This section explains the concept of risk management and describes some practical strategies to assist organisations to manage the risks they face. While the principles discussed are relevant to all community organisations, the strategies will be most appropriate for small to medium agencies. Larger organisations will probably need to go into more detail than that provided here and may go as far as making risk management the sole or prime duty of a staff member.

Risk management and legal prescriptions

Compliance with the law is not always easy. Laws have become so numerous and complex that it seems impossible to comply with them all, every time. Nonprofit organisations wish to avoid breaking the law not only because of the penalties, but also because negative publicity may affect its standing and trustworthiness in the community. Nonprofit organisations, more than most other organisations, rely on the public’s trust to exist. Donations and volunteers disappear when an organisation is characterised as ‘untrustworthy’ because of breaches of the law.

An organisation will probably identify the risk of a fine for breaking a law in tis risk management process. For example, there is a risk of a fine or penalty fee if an organisation is required by law to file its annual audited financial report with a government department. These types of risks need to be dealt with in a slightly different way than other risks the organisation may face. This is because the law requires an organisation to comply with the provision, not make a decision to insure against the event occurring, or to accept the risk of being discovered and fined. It is more appropriate to deal with such issues by a legal compliance plan. Standards Australia has devised a special standard for such purposes (AS 3806: 2006). A legal compliance plan manages exposure to breaching the law for the organisation, board members and management. Some important differences between risk management and legal compliance concepts are:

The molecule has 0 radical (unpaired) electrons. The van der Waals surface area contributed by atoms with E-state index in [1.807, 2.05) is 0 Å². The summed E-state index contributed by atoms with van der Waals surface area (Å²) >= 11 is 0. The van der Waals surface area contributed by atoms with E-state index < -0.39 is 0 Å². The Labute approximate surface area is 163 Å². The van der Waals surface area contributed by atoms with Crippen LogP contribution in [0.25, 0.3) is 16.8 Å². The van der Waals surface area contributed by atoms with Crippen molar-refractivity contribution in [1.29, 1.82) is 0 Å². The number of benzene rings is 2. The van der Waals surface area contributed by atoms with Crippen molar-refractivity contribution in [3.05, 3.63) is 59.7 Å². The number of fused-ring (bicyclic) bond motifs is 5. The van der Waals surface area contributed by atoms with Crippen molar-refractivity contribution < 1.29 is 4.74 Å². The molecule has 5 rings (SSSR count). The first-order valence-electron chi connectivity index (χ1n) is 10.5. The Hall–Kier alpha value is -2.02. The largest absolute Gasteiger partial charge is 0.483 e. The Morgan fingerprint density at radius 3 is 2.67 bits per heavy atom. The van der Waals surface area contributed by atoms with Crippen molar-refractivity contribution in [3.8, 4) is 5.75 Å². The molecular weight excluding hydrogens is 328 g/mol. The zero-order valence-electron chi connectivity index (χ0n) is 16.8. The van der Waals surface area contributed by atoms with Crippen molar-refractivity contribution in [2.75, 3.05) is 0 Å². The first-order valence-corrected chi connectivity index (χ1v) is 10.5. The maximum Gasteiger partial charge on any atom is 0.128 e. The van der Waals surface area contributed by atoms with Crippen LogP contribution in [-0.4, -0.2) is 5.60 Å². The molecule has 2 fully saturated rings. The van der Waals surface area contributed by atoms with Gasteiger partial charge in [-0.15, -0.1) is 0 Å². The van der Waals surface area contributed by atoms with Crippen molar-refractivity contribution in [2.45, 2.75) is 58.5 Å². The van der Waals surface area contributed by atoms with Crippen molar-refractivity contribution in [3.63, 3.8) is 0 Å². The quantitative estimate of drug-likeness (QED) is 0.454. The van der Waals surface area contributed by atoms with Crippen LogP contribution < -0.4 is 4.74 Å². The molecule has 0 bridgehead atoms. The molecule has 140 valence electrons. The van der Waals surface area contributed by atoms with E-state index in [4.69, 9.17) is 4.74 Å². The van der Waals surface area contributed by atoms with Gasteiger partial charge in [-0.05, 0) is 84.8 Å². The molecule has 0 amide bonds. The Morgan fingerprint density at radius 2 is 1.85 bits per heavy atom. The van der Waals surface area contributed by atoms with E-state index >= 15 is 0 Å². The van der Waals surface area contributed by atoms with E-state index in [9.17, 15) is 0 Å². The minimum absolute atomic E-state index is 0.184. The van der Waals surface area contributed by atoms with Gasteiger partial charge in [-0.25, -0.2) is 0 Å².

• Risk management reduces and manages risks; compliance seeks to eliminate or prevent them completely
  • Risk management undertakes a cost/benefit approach (if cost exceeds the benefits from control, reduce control); compliance must prevent a breach occurring, regardless of the cost

The benchmark for risk management is set by the nonprofit organisation; the benchmark for legal compliance is set by the law.

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Funding
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